Skip to main content

Bengals sack another Superman


Tackle Domata Peko, the conscience of the stubborn and proud Bengals defense, wanted to know if going 8-0 at home had ever been done in Cincinnati. Told not in 25 years, Peko smiled as big as an 11-5 season.

"History; it's awesome," Peko said after Sunday's 34-17 victory over the Ravens made perfection official. "That's one of the goals we had at the beginning of the year. Be undefeated at home, win the division, and win the Super Bowl. We've got two out of the three right now. We're on a mission to get the next one."

The Bengals defense made its own bit of history Sunday. It finished the season third in the league, its highest ranking since the 1983 unit led the NFL, and it was accomplished by allowing just eight touchdown passes all season at Paul Brown Stadium and racking up six touchdowns of its own in a building where it suffocated the opponent on third down holding foes to a stunning 23 percent on 24 of 104 third downs.

And the Bengals wrapped it up by holding Super Bowl MVP Joe Flacco to a miserable 49.8 passer rating when they intercepted him three times in a 9:09 span in the fourth quarter, making Cincinnati 4-0 against Super Bowl-winning quarterbacks at home this season and holding them to a combined 56.7 passer rating with just three touchdown passes.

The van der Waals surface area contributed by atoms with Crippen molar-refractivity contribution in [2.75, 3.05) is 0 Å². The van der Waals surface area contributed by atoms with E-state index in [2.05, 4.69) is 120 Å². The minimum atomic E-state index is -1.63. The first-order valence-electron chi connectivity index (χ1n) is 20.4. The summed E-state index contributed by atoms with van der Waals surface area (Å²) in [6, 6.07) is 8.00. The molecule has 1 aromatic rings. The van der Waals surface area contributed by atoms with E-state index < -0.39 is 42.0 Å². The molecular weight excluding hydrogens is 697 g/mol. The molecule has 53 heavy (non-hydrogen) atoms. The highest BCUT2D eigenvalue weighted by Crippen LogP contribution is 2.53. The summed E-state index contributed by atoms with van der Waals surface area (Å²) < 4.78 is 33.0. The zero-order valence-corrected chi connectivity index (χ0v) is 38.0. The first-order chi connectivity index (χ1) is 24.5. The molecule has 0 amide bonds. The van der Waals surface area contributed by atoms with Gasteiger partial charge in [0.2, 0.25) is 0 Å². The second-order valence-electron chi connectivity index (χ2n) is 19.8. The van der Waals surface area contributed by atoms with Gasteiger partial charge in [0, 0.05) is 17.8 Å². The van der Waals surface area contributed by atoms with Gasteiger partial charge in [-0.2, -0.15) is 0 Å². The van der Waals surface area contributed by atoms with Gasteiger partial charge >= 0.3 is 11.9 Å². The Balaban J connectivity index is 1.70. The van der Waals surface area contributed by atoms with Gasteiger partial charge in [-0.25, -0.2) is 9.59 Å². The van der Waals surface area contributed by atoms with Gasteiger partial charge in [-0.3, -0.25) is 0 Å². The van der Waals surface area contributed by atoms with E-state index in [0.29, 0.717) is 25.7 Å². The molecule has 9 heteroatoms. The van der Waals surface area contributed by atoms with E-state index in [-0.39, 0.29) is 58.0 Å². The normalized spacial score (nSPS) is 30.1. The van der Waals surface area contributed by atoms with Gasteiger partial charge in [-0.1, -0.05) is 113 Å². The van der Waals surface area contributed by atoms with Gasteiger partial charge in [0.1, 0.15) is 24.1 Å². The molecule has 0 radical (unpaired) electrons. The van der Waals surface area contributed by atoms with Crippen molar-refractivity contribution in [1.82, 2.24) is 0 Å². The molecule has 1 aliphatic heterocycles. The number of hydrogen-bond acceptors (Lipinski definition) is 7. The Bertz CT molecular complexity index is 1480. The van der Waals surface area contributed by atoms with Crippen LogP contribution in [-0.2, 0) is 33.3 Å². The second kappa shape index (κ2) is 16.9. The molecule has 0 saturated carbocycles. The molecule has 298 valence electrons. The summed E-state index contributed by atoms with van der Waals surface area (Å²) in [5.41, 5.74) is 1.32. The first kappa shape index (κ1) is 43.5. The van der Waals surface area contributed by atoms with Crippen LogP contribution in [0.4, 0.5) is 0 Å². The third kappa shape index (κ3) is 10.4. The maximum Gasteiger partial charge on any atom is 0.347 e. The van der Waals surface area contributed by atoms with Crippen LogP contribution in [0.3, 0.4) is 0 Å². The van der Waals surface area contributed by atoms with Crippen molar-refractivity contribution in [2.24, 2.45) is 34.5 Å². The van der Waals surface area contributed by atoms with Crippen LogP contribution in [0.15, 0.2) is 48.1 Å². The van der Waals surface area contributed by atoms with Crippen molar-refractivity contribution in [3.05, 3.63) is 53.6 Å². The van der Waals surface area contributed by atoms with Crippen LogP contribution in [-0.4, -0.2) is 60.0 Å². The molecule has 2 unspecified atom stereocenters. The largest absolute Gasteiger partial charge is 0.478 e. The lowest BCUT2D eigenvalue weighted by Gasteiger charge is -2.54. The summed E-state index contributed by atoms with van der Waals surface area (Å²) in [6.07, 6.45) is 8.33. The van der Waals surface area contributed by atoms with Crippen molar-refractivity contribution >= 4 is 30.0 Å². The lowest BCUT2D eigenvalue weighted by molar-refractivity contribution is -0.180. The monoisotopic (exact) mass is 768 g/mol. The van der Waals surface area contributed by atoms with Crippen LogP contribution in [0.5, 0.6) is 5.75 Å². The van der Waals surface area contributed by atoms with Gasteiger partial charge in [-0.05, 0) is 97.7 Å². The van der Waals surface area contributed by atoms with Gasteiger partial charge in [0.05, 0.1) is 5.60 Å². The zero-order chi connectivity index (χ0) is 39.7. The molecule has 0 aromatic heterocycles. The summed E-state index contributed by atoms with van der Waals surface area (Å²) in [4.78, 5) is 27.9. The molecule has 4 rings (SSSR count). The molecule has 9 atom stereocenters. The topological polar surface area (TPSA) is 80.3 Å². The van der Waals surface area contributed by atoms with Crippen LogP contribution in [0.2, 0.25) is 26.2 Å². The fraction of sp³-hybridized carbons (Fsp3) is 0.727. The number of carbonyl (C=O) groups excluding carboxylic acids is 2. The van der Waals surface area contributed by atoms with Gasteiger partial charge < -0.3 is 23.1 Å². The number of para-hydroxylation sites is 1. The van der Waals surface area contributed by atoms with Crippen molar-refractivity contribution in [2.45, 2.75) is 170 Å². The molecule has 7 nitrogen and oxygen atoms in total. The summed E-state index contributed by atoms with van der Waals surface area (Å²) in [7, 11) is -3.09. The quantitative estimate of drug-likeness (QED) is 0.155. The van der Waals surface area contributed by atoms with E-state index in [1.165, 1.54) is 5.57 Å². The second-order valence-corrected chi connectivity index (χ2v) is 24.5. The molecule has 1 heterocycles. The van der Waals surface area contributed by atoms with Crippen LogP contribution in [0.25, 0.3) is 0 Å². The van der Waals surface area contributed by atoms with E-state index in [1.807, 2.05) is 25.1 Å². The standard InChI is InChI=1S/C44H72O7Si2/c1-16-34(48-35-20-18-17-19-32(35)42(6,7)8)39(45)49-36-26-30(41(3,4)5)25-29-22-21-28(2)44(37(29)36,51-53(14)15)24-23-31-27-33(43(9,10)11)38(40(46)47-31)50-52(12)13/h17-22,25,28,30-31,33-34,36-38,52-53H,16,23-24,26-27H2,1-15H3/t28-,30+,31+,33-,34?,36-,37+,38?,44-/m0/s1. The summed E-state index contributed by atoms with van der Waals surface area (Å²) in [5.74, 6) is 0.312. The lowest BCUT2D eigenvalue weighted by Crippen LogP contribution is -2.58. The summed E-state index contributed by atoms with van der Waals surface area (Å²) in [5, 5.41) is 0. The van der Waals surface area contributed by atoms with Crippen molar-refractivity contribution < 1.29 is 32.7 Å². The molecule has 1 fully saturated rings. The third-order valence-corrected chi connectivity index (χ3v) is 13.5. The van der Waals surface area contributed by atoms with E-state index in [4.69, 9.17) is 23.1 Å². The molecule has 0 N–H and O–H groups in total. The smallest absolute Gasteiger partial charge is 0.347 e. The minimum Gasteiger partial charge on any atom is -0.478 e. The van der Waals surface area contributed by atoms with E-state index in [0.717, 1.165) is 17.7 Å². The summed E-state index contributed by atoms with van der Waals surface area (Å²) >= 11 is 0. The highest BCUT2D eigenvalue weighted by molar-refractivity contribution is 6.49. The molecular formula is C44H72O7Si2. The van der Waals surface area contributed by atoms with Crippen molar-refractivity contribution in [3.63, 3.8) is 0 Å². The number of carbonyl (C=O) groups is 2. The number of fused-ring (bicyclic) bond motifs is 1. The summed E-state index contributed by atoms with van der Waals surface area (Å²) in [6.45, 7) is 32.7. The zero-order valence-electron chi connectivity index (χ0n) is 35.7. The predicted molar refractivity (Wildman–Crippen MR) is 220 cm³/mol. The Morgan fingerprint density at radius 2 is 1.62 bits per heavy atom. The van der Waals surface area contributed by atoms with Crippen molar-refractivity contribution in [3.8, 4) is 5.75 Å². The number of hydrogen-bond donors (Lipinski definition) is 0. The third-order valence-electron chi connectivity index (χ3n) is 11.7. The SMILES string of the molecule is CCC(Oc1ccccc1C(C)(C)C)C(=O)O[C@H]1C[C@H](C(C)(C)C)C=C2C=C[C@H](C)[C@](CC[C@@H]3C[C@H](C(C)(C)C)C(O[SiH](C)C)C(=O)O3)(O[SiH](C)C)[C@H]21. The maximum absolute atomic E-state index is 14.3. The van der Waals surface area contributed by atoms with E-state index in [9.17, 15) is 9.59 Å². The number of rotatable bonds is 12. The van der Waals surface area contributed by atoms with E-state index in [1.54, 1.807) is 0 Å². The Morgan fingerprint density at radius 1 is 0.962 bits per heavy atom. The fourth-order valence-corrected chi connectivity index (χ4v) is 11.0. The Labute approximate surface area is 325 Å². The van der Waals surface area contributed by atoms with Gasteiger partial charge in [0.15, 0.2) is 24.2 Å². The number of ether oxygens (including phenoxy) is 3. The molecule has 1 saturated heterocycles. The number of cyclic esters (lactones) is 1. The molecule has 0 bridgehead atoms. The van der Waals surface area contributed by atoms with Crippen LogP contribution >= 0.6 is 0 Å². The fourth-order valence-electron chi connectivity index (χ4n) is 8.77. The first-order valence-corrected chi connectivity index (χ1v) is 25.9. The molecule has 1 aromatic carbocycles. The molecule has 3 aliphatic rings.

"Honestly, we feel good going into every game no matter where it is … if we don't beat ourselves than nobody can beat us," said nickel back Chris Crocker. "On defense, we're as confident as anyone could possibly be. We were (on point) today. We had a good week of practice. We were the bullies today."

That's what left tackle Andrew Whitworth talked to his teammates about in the locker room before they walked down the tunnel to claim the first unbeaten season in PBS history. Get some respect. It struck a chord with his defense.

"It seems like no matter what we do around here people doubt us," Peko said. "But we were just talking among ourselves. We have to earn it against the former champions. They needed a win to make the playoffs. Shut the door on them. I think we got a little respect today. I think as long as we keep winning people are going to see we're not the regular old Bengals. This is a hard-fighting team. We don't give up and we stick together."

Never was that more apparent in the opening moments when the defense had two huge stands that followed quarterback Andy Dalton's two interceptions on the first two series. The Ravens got the ball on the Bengals 21 and moved it just a yard on their first possession and moments later had it on their own 35. They could manage just two field goals.  

"It could have been 14-0," Peko said. "We just wanted to show them we're not messing around today. Before the game, we talk about taking the field like we own it. One play a time and when we do that there aren't many teams that can mess with us. When there's a sudden change with (a turnover), the whole team gets ready."